Why do we fast for forty days?
Formerly many believers approached the sacraments without any particular preparation, especially at the time when Christ first gave them to us.
But when the fathers realized the harm that could result from such neglect, they took counsel together and decreed that a period of forty days of fasting be set aside, during which the people would meet to pray and listen to the word of God.
During this Lenten season each of the faithful would undergo a thorough purification by means of prayer, almsgiving, fasting, watching, repentant tears, confession, and every other remedial measure.
Then when they had done all in their power to cleanse their consciences, they could approach the sacraments.
[…] So, when someone asks you why you fast, you should not answer: because of the Passover, or because of the Cross.
Neither of these is the reason for our fasting. We fast because of our sins, since we are preparing to approach the sacred mysteries.
Moreover, the Christian Passover is a time for neither fasting nor mourning, but for great joy, since the Cross destroyed sin and made expiation for the whole world.
It reconciled ancient enmities and opened the gates of heaven. It made friends of those who had been filled with hatred, restoring them to the citizenship of heaven.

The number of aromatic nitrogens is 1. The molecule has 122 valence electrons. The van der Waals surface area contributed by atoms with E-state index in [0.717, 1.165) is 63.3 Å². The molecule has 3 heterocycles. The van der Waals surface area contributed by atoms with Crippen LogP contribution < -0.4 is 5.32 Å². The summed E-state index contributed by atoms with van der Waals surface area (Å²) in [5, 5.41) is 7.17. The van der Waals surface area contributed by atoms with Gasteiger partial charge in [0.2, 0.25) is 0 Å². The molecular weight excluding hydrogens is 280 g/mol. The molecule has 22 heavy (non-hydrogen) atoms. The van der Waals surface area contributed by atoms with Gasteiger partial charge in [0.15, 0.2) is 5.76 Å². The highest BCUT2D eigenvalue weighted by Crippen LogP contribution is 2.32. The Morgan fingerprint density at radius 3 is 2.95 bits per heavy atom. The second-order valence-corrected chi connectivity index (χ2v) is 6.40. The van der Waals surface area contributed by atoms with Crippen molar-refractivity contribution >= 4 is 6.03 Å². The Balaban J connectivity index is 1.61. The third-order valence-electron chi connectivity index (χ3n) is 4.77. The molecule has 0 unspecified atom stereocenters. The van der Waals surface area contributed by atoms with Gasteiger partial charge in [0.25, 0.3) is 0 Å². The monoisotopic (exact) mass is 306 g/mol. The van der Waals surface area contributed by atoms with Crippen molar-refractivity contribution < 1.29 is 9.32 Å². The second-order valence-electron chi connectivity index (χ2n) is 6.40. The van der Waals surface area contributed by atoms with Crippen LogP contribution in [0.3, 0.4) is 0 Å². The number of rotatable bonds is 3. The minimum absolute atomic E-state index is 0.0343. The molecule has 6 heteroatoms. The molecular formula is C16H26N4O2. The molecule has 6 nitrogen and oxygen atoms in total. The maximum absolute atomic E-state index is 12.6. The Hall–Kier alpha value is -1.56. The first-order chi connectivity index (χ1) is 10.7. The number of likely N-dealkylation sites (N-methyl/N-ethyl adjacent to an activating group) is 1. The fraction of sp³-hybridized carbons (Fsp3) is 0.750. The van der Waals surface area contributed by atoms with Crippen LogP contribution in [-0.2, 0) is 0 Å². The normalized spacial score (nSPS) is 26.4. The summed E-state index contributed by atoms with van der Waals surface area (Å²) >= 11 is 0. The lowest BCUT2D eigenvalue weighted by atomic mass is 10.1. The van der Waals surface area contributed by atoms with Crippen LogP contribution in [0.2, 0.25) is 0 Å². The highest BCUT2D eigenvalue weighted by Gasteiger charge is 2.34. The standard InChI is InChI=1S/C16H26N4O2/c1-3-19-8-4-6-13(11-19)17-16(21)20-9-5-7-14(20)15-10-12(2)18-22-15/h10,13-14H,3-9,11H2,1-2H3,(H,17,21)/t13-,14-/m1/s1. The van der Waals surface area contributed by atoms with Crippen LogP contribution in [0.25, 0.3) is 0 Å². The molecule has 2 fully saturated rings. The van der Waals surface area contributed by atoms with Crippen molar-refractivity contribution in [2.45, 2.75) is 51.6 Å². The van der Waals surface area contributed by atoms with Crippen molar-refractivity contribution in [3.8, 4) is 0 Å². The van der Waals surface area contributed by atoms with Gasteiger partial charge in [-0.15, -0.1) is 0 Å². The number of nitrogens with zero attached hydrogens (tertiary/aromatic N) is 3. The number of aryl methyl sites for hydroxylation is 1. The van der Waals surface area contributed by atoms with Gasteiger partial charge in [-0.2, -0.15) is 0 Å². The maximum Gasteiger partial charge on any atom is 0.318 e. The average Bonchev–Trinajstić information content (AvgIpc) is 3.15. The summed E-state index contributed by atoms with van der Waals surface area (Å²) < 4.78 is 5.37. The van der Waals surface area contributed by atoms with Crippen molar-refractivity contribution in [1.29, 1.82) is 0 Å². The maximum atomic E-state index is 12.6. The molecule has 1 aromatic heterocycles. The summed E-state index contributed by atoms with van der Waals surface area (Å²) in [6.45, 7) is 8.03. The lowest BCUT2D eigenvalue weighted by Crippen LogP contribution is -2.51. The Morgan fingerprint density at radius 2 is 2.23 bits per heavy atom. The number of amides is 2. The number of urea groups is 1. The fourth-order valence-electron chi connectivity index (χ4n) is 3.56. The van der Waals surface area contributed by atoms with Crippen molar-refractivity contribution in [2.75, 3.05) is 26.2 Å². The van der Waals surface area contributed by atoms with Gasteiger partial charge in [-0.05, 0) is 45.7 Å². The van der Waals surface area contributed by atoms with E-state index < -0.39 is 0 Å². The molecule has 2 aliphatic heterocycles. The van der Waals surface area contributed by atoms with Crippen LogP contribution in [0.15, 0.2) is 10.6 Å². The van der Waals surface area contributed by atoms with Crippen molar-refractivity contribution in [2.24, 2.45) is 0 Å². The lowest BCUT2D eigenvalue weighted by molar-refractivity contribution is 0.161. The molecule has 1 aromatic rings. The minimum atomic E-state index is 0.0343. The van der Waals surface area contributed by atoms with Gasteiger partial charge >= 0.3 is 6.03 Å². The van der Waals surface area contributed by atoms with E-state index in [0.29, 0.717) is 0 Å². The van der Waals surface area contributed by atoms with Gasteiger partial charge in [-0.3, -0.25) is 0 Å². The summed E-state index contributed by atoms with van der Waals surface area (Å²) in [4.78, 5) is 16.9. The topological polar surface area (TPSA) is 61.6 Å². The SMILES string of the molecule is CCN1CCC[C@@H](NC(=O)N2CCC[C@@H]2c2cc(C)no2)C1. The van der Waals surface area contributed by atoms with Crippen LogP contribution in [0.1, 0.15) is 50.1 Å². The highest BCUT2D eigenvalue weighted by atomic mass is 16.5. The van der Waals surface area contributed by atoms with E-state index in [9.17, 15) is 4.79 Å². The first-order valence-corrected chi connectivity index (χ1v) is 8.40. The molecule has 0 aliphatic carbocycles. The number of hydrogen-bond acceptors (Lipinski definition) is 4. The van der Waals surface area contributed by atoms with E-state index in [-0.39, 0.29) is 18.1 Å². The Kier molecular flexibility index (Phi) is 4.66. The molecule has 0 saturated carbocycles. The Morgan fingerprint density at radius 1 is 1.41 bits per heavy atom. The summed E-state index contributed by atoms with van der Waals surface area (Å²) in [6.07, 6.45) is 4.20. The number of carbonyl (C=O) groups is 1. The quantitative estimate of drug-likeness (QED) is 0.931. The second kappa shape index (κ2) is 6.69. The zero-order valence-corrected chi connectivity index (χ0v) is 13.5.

Through the Cross our human nature has been set at the right hand of the throne of God, and we have been granted countless good things besides.
Therefore we must not give way to mourning or sadness; we must rejoice greatly instead over all these blessings.
Listen to the exultant words of Saint Paul: God forbid that I should boast of anything but the Cross of our Lord Jesus Christ. And elsewhere he writes: God shows his own love for us because when we were still sinners Christ died for our sake.
Saint John’s message is the same. God loved the world so much, he declares, and then, passing over every other manifestation of God’s love, he comes at once to the crucifixion.
God loved the world so much that he gave his only Son, that is, he gave him up to be crucified, so that those who believed in him might not perish but might have eternal life.
If, then, the Cross has its foundation in love and is our glory, we must not say we mourn because of the Cross. Far from it. What we have to mourn over is our own sinfulness, and that is why we fast.
John Chrysostom (c.347-407): Oratio 3 Adversus Iudaeos (PG 48, 867-868); from the Monastic Office of Vigils, Ash Wednesday, Year 2.